Wages at the bottom have grown much more than at the top in the past 2 years. This has led to a robust fall in wage inequality for the first time in 40 years, or more. https://t.co/wm8TXPaRjS pic.twitter.com/V6XZhajXUc
— Arindrajit Dube (@arindube) June 7, 2022
Tempe cops who watched a man drown have been placed on leave. The Tempe, Arizona, police officers who watched as a man they had been questioning drowned in a lake have now been placed on "non-disciplinary paid administrative leave" pending an investigation. Police are investigating the man's death in "an inquiry that will also be reviewed by the Arizona Department of Public Safety," reports NPR. "The Scottsdale Police Department is conducting a separate administrative review of how the police responded."
The Tempe Police Department has also pledged to release additional body camera footage from the incident. And "Tempe Police and city officials say they are also reassessing their water response protocols, what equipment officers might need and the placement of rescue equipment at bodies of water."
JFC JUST ALLOW BABY FORMULA TO BE IMPORTED NORMALLY pic.twitter.com/VHuP876JNW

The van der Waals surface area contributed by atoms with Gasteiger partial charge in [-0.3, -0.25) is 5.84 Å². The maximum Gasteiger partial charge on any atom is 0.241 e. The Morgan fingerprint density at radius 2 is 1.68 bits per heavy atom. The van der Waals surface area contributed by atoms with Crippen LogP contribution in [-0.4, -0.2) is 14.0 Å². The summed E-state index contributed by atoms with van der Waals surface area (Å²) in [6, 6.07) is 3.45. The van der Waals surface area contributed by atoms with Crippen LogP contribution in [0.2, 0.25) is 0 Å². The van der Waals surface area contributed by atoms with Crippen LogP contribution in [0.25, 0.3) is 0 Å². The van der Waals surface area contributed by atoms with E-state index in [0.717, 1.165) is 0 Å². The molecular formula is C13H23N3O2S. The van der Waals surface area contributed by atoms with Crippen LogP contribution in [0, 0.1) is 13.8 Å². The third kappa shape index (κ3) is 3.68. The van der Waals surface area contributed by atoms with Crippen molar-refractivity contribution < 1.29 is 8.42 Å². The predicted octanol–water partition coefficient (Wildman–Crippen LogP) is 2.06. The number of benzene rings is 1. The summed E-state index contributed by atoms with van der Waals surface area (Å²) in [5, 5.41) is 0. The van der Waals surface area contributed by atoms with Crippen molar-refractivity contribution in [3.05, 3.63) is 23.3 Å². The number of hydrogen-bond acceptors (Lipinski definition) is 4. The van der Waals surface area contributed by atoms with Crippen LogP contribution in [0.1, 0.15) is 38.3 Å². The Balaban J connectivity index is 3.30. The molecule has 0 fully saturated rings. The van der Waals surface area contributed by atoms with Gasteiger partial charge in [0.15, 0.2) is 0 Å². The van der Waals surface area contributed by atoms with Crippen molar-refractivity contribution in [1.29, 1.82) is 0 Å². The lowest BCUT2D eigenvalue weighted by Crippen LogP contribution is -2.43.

— Eric Boehm (@EricBoehm87) June 7, 2022
• A mortality gap between Republican and Democratic counties has emerged. Using data from 2001 to 2019 that covers more than 3,000 counties, Brigham and Women's Hospital researchers found that mortality rates in Democratic-voting counties dropped 22 percent over this period but only down 11 percent in Republican-voting counties.
• "Russia on Tuesday claimed to have taken control of 97 percent of one of the two provinces that make up Ukraine's Donbas," reports PBS. "Russian Defense Minister Sergei Shoigu said Moscow's forces hold nearly all of Luhansk province. And it appears that Russia now occupies roughly half of Donetsk province, according to Ukrainian officials and military analysts."
• San Francisco voters' efforts to recall district attorney Chesa Boudin were successful.
• "You don't have to be sympathetic to the January 6 rioters and their tantrum over the outcome of the 2020 presidential election to have serious doubts about the U.S. government filing seditious conspiracy charges against the former leader of the Proud Boys and other members of the organization," suggests J.D. Tuccille.